Accordingly, tip assembly 22 provides effective isolation of the fiber tip from the surrounding environment. Such isolation eliminates any problem that may arise due to debris build-up or corrosion of the tip of the optical fiber 20 whenever the system may be used in an unclean, wet, or with chemicals creating a harsh environment.
As may be appreciated, the tip assembly is fabricated from components which are durable, and hence resistant to harsh chemicals, moisture, either high or low temperatures, scratches, mechanical stresses, as well as being predictably responsive or reactive to electromagnetic fields. Such an assembly increases the durability of the entire system, and increases its reliability above that which may be expected from the optical fibers standing alone. Furthermore, when prepared from durable and resistant components, the assembly may be sterilized in a variety of fashions, including those typically employed in a hospital environment without adversely affecting the integrity or performance of the system when used in medical applications.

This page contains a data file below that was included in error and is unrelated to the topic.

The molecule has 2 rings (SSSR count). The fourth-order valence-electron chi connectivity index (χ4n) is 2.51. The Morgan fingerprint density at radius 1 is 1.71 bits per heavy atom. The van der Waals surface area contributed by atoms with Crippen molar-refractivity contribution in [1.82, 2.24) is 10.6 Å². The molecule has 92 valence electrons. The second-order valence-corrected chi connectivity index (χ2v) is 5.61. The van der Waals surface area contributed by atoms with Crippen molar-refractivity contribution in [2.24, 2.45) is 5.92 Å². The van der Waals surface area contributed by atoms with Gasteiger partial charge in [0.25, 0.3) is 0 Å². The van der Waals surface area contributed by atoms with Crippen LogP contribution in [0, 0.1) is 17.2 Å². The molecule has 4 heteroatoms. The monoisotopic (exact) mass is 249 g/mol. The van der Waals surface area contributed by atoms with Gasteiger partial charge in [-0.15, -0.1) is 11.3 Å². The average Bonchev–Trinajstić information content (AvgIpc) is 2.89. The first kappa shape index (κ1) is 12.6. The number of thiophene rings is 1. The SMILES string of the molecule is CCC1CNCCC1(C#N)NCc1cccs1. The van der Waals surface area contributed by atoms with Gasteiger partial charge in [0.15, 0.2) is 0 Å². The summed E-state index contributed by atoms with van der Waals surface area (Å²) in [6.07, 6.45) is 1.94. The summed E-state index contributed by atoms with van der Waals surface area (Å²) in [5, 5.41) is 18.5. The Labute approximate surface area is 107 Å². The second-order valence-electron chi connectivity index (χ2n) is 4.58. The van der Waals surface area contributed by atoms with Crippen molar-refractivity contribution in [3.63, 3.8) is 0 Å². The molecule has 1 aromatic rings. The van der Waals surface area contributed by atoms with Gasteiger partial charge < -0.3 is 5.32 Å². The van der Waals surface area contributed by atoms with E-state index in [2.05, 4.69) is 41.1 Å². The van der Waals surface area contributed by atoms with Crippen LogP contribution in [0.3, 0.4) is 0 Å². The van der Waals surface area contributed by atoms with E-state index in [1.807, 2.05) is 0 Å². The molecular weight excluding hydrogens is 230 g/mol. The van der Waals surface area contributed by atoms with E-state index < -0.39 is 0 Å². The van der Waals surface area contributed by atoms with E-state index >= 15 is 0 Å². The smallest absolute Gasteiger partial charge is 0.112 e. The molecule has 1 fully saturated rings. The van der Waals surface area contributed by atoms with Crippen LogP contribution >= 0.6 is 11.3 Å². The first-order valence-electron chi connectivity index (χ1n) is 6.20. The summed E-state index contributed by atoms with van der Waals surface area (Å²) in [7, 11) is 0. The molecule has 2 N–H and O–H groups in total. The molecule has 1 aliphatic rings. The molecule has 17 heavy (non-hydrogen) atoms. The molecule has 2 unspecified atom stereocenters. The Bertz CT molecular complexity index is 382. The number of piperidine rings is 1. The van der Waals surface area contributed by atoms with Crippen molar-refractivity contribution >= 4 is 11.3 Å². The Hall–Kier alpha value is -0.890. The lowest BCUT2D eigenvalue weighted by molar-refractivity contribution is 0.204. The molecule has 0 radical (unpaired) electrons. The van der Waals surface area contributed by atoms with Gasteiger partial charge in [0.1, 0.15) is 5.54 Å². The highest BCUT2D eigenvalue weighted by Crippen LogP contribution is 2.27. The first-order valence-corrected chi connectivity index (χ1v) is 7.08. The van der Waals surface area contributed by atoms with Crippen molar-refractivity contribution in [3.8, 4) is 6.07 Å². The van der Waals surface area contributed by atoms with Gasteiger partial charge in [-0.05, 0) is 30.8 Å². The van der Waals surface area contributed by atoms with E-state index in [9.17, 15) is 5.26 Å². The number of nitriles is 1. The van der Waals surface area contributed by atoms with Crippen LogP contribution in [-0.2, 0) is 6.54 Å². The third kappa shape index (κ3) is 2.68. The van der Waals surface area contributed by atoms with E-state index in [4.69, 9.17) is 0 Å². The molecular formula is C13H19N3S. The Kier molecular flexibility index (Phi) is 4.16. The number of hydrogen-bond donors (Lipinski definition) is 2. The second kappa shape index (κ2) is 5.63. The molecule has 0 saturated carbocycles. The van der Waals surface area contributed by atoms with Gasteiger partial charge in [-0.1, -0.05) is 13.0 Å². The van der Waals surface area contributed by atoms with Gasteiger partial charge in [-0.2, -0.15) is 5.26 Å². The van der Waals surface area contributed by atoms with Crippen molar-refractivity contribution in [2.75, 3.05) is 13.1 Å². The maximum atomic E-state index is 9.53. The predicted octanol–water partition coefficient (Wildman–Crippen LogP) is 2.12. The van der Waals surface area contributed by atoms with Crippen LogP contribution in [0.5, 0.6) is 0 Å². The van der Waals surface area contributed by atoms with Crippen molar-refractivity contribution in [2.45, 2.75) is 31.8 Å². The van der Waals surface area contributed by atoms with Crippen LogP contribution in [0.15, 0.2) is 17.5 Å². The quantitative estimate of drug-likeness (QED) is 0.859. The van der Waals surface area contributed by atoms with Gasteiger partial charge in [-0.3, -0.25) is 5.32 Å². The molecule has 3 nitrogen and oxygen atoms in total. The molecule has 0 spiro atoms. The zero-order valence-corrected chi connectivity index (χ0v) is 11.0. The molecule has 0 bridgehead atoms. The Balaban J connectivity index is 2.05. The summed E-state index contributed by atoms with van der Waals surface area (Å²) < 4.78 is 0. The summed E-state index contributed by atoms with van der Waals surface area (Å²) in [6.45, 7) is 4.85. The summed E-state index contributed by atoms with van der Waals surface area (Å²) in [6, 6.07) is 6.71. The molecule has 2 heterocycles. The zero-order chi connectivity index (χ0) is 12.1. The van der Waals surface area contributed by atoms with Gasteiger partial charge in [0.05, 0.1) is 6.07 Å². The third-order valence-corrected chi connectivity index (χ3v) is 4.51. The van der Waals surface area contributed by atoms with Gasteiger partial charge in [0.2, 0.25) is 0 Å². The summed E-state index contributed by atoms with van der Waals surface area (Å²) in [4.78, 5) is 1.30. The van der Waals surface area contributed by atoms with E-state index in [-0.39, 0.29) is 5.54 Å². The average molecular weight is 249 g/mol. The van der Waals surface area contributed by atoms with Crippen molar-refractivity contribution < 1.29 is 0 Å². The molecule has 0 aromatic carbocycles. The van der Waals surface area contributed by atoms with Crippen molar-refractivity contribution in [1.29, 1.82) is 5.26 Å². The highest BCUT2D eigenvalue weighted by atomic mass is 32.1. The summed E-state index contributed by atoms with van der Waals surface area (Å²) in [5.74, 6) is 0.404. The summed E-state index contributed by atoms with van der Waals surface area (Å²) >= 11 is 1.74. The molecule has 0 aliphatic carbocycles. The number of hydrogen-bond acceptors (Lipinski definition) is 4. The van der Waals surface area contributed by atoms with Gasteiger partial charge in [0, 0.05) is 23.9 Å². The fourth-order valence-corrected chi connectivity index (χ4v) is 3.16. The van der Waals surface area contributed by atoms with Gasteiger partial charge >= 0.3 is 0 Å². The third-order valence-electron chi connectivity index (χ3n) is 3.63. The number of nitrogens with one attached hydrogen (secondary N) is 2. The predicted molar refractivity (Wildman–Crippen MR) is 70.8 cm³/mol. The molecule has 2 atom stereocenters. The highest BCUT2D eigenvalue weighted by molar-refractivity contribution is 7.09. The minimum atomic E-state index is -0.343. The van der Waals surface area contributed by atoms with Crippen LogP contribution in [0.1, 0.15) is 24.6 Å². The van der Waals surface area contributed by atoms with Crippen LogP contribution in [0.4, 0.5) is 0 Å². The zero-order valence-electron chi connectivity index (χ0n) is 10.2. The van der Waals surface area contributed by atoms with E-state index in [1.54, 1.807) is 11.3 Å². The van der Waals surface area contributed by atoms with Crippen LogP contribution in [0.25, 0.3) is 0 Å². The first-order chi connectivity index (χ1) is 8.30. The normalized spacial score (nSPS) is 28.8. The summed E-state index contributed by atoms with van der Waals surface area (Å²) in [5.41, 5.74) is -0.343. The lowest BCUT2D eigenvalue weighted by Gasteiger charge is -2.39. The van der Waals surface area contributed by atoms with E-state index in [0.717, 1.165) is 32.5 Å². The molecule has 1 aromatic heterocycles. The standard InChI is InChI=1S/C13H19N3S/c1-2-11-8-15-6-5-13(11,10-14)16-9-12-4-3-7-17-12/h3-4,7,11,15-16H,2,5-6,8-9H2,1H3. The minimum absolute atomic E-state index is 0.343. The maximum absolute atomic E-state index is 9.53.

The utilization of a metal sleeve provides ease of identification and location of the optical fiber tip with respect to the catheter system fluoroscopically when used in any remote visibly opaque environment, such as within the human body. In such applications, the compactness of the tip assembly is such that its versatility of use is essentially the same as that of the optical fiber alone, and extended beyond such versatility when considering the use of durable and resistant materials of construction for the components.
The tip element 30, such as the sphere illustrated in FIG. 2, provides a means of focusing the laser power along a converging cone to a defined focal point, and beyond the focal point, the laser power is spread in a wider angle than the fiber exiting beam alone. Such focusing power is not available in an optical fiber alone. Furthermore, the optical performance of the sphere aids in collecting optical radiation surrounding the optical fiber tip whenever the system is used for monitoring the conditions existing at a remote site. In addition, the utilization of the optical element adjacent the fiber tip permits usage with a fiber imaging system.